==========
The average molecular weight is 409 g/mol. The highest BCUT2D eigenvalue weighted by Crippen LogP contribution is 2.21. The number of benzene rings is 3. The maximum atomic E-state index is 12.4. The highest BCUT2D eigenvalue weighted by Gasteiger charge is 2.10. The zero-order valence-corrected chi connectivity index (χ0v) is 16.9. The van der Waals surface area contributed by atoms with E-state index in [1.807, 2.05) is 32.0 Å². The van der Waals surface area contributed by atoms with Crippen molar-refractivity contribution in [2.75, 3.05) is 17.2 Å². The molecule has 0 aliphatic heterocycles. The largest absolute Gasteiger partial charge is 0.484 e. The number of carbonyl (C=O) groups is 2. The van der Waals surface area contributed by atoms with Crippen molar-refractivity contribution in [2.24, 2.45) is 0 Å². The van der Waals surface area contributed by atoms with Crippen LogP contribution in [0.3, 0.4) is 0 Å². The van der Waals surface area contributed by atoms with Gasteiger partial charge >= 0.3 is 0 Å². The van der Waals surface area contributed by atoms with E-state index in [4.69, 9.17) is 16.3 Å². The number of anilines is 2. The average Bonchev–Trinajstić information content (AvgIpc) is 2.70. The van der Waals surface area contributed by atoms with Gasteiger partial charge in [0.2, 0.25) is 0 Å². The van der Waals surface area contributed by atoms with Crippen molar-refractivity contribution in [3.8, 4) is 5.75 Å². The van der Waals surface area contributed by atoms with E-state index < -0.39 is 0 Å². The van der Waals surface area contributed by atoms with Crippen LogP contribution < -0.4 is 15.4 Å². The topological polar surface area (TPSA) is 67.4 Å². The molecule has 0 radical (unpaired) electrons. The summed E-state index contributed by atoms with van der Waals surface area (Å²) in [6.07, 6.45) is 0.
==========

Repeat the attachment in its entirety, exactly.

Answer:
The average molecular weight is 409 g/mol. The highest BCUT2D eigenvalue weighted by Crippen LogP contribution is 2.21. The number of benzene rings is 3. The maximum atomic E-state index is 12.4. The highest BCUT2D eigenvalue weighted by Gasteiger charge is 2.10. The zero-order valence-corrected chi connectivity index (χ0v) is 16.9. The van der Waals surface area contributed by atoms with E-state index in [1.807, 2.05) is 32.0 Å². The van der Waals surface area contributed by atoms with Crippen molar-refractivity contribution in [2.75, 3.05) is 17.2 Å². The molecule has 0 aliphatic heterocycles. The largest absolute Gasteiger partial charge is 0.484 e. The number of carbonyl (C=O) groups is 2. The van der Waals surface area contributed by atoms with Crippen molar-refractivity contribution in [2.24, 2.45) is 0 Å². The van der Waals surface area contributed by atoms with Crippen LogP contribution in [0.3, 0.4) is 0 Å². The van der Waals surface area contributed by atoms with Gasteiger partial charge >= 0.3 is 0 Å². The van der Waals surface area contributed by atoms with E-state index in [4.69, 9.17) is 16.3 Å². The number of anilines is 2. The average Bonchev–Trinajstić information content (AvgIpc) is 2.70. The van der Waals surface area contributed by atoms with Gasteiger partial charge in [0.2, 0.25) is 0 Å². The van der Waals surface area contributed by atoms with Crippen molar-refractivity contribution in [3.8, 4) is 5.75 Å². The van der Waals surface area contributed by atoms with E-state index < -0.39 is 0 Å². The van der Waals surface area contributed by atoms with Crippen LogP contribution < -0.4 is 15.4 Å². The topological polar surface area (TPSA) is 67.4 Å². The molecule has 0 radical (unpaired) electrons. The summed E-state index contributed by atoms with van der Waals surface area (Å²) in [6.07, 6.45) is 0.